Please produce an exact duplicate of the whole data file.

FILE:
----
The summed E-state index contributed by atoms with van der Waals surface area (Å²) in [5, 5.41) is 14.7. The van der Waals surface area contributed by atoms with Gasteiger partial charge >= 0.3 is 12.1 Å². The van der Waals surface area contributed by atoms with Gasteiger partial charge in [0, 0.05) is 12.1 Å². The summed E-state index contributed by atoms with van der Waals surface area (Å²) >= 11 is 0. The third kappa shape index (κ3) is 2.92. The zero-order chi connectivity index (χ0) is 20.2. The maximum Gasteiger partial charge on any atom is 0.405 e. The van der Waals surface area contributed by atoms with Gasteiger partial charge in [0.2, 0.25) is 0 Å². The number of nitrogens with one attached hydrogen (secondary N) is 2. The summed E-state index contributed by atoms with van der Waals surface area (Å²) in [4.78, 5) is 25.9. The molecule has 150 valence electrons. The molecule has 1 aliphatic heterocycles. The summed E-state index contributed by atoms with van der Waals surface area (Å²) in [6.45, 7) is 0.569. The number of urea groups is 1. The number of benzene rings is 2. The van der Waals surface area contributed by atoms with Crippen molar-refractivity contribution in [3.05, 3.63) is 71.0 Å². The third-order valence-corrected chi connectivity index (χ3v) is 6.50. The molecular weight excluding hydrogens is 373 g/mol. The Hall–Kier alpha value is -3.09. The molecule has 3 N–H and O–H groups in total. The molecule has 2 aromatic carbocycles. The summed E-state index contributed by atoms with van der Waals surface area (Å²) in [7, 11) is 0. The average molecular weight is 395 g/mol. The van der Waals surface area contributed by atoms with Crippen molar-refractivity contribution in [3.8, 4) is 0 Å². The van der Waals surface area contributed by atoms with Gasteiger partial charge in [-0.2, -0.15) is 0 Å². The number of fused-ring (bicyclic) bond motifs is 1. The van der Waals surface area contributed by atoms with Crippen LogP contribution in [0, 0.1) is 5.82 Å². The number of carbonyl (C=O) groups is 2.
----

The summed E-state index contributed by atoms with van der Waals surface area (Å²) in [5, 5.41) is 14.7. The van der Waals surface area contributed by atoms with Gasteiger partial charge >= 0.3 is 12.1 Å². The van der Waals surface area contributed by atoms with Gasteiger partial charge in [0, 0.05) is 12.1 Å². The summed E-state index contributed by atoms with van der Waals surface area (Å²) >= 11 is 0. The third kappa shape index (κ3) is 2.92. The zero-order chi connectivity index (χ0) is 20.2. The maximum Gasteiger partial charge on any atom is 0.405 e. The van der Waals surface area contributed by atoms with Gasteiger partial charge in [0.2, 0.25) is 0 Å². The number of nitrogens with one attached hydrogen (secondary N) is 2. The summed E-state index contributed by atoms with van der Waals surface area (Å²) in [4.78, 5) is 25.9. The molecule has 150 valence electrons. The molecule has 1 aliphatic heterocycles. The summed E-state index contributed by atoms with van der Waals surface area (Å²) in [6.45, 7) is 0.569. The number of urea groups is 1. The number of benzene rings is 2. The van der Waals surface area contributed by atoms with Crippen molar-refractivity contribution in [3.05, 3.63) is 71.0 Å². The third-order valence-corrected chi connectivity index (χ3v) is 6.50. The molecular weight excluding hydrogens is 373 g/mol. The Hall–Kier alpha value is -3.09. The molecule has 3 N–H and O–H groups in total. The molecule has 2 aromatic carbocycles. The summed E-state index contributed by atoms with van der Waals surface area (Å²) in [7, 11) is 0. The average molecular weight is 395 g/mol. The van der Waals surface area contributed by atoms with Crippen molar-refractivity contribution in [3.8, 4) is 0 Å². The van der Waals surface area contributed by atoms with Gasteiger partial charge in [-0.2, -0.15) is 0 Å². The number of fused-ring (bicyclic) bond motifs is 1. The van der Waals surface area contributed by atoms with Crippen LogP contribution in [0, 0.1) is 5.82 Å². The number of carbonyl (C=O) groups is 2.